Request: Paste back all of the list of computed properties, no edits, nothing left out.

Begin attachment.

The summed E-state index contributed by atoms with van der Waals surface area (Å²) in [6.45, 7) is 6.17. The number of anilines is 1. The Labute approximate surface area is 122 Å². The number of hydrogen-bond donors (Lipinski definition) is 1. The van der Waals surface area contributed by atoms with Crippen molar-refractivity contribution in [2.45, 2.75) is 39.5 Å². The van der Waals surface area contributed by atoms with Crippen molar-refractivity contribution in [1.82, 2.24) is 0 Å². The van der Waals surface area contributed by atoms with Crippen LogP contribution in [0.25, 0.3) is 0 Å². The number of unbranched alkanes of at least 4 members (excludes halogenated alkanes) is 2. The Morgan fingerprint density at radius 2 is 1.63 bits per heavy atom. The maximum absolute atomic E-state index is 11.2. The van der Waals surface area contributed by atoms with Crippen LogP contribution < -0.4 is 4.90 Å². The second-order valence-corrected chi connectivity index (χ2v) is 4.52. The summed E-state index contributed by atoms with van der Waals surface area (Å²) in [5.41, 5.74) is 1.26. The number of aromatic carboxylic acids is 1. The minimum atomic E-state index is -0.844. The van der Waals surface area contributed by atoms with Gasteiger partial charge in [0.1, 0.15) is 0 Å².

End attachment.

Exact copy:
The summed E-state index contributed by atoms with van der Waals surface area (Å²) in [6.45, 7) is 6.17. The number of anilines is 1. The Labute approximate surface area is 122 Å². The number of hydrogen-bond donors (Lipinski definition) is 1. The van der Waals surface area contributed by atoms with Crippen molar-refractivity contribution in [2.45, 2.75) is 39.5 Å². The van der Waals surface area contributed by atoms with Crippen molar-refractivity contribution in [1.82, 2.24) is 0 Å². The van der Waals surface area contributed by atoms with Crippen LogP contribution in [0.25, 0.3) is 0 Å². The number of unbranched alkanes of at least 4 members (excludes halogenated alkanes) is 2. The Morgan fingerprint density at radius 2 is 1.63 bits per heavy atom. The maximum absolute atomic E-state index is 11.2. The van der Waals surface area contributed by atoms with Crippen LogP contribution < -0.4 is 4.90 Å². The second-order valence-corrected chi connectivity index (χ2v) is 4.52. The summed E-state index contributed by atoms with van der Waals surface area (Å²) in [5.41, 5.74) is 1.26. The number of aromatic carboxylic acids is 1. The minimum atomic E-state index is -0.844. The van der Waals surface area contributed by atoms with Gasteiger partial charge in [0.1, 0.15) is 0 Å².